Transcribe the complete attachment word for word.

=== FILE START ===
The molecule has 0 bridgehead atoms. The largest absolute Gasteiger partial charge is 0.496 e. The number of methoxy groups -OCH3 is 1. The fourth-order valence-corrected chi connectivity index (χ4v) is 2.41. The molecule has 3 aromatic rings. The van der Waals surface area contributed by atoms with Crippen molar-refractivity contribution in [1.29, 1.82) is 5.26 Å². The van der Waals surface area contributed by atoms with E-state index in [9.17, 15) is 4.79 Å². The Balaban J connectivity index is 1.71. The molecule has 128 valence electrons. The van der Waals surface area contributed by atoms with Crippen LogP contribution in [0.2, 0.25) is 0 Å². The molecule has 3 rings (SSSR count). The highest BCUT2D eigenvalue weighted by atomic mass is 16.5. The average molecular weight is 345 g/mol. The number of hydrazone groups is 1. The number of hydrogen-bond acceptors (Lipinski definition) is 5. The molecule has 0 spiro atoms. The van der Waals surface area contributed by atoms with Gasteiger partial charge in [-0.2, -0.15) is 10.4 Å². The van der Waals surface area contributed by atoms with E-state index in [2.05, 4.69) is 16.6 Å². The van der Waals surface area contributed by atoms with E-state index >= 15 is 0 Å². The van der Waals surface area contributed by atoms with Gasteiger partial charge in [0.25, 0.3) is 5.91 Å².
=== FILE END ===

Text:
The molecule has 0 bridgehead atoms. The largest absolute Gasteiger partial charge is 0.496 e. The number of methoxy groups -OCH3 is 1. The fourth-order valence-corrected chi connectivity index (χ4v) is 2.41. The molecule has 3 aromatic rings. The van der Waals surface area contributed by atoms with Crippen molar-refractivity contribution in [1.29, 1.82) is 5.26 Å². The van der Waals surface area contributed by atoms with E-state index in [9.17, 15) is 4.79 Å². The Balaban J connectivity index is 1.71. The molecule has 128 valence electrons. The van der Waals surface area contributed by atoms with Crippen LogP contribution in [0.2, 0.25) is 0 Å². The molecule has 3 rings (SSSR count). The highest BCUT2D eigenvalue weighted by atomic mass is 16.5. The average molecular weight is 345 g/mol. The number of hydrazone groups is 1. The number of hydrogen-bond acceptors (Lipinski definition) is 5. The molecule has 0 spiro atoms. The van der Waals surface area contributed by atoms with Gasteiger partial charge in [-0.2, -0.15) is 10.4 Å². The van der Waals surface area contributed by atoms with E-state index in [2.05, 4.69) is 16.6 Å². The van der Waals surface area contributed by atoms with E-state index >= 15 is 0 Å². The van der Waals surface area contributed by atoms with Gasteiger partial charge in [0.25, 0.3) is 5.91 Å².